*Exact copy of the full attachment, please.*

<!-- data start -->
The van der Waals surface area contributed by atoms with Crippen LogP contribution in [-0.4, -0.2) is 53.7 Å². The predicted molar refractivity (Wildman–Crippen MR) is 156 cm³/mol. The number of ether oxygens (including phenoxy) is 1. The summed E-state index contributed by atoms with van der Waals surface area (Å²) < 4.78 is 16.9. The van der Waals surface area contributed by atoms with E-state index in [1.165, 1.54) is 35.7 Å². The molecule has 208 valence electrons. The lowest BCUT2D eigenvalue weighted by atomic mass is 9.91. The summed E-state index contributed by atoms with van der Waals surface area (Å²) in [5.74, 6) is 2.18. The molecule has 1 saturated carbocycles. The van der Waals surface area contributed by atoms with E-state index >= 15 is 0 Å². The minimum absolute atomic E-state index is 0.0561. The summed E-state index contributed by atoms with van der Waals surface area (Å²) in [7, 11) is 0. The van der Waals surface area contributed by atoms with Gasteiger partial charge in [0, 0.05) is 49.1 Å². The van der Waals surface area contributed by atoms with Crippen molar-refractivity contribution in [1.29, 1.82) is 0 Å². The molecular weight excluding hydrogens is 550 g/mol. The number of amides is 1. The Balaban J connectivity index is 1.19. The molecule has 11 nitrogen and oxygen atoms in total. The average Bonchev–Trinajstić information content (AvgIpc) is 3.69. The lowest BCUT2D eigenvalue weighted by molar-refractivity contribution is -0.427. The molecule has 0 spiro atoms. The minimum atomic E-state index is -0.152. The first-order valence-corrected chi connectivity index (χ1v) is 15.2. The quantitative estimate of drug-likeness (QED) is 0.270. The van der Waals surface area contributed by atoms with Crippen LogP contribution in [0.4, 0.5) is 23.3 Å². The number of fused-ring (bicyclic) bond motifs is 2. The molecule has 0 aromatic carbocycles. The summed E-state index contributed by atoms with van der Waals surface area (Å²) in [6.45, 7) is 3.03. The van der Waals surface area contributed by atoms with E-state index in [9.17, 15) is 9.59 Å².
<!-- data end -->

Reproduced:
The van der Waals surface area contributed by atoms with Crippen LogP contribution in [-0.4, -0.2) is 53.7 Å². The predicted molar refractivity (Wildman–Crippen MR) is 156 cm³/mol. The number of ether oxygens (including phenoxy) is 1. The summed E-state index contributed by atoms with van der Waals surface area (Å²) < 4.78 is 16.9. The van der Waals surface area contributed by atoms with E-state index in [1.165, 1.54) is 35.7 Å². The molecule has 208 valence electrons. The lowest BCUT2D eigenvalue weighted by atomic mass is 9.91. The summed E-state index contributed by atoms with van der Waals surface area (Å²) in [5.74, 6) is 2.18. The molecule has 1 saturated carbocycles. The van der Waals surface area contributed by atoms with E-state index >= 15 is 0 Å². The minimum absolute atomic E-state index is 0.0561. The summed E-state index contributed by atoms with van der Waals surface area (Å²) in [7, 11) is 0. The van der Waals surface area contributed by atoms with Gasteiger partial charge in [0, 0.05) is 49.1 Å². The van der Waals surface area contributed by atoms with Crippen molar-refractivity contribution in [1.29, 1.82) is 0 Å². The molecular weight excluding hydrogens is 550 g/mol. The number of amides is 1. The Balaban J connectivity index is 1.19. The molecule has 11 nitrogen and oxygen atoms in total. The average Bonchev–Trinajstić information content (AvgIpc) is 3.69. The lowest BCUT2D eigenvalue weighted by molar-refractivity contribution is -0.427. The molecule has 0 spiro atoms. The minimum atomic E-state index is -0.152. The first-order valence-corrected chi connectivity index (χ1v) is 15.2. The quantitative estimate of drug-likeness (QED) is 0.270. The van der Waals surface area contributed by atoms with Crippen LogP contribution in [0.4, 0.5) is 23.3 Å². The number of fused-ring (bicyclic) bond motifs is 2. The molecule has 0 aromatic carbocycles. The summed E-state index contributed by atoms with van der Waals surface area (Å²) in [6.45, 7) is 3.03. The van der Waals surface area contributed by atoms with E-state index in [9.17, 15) is 9.59 Å².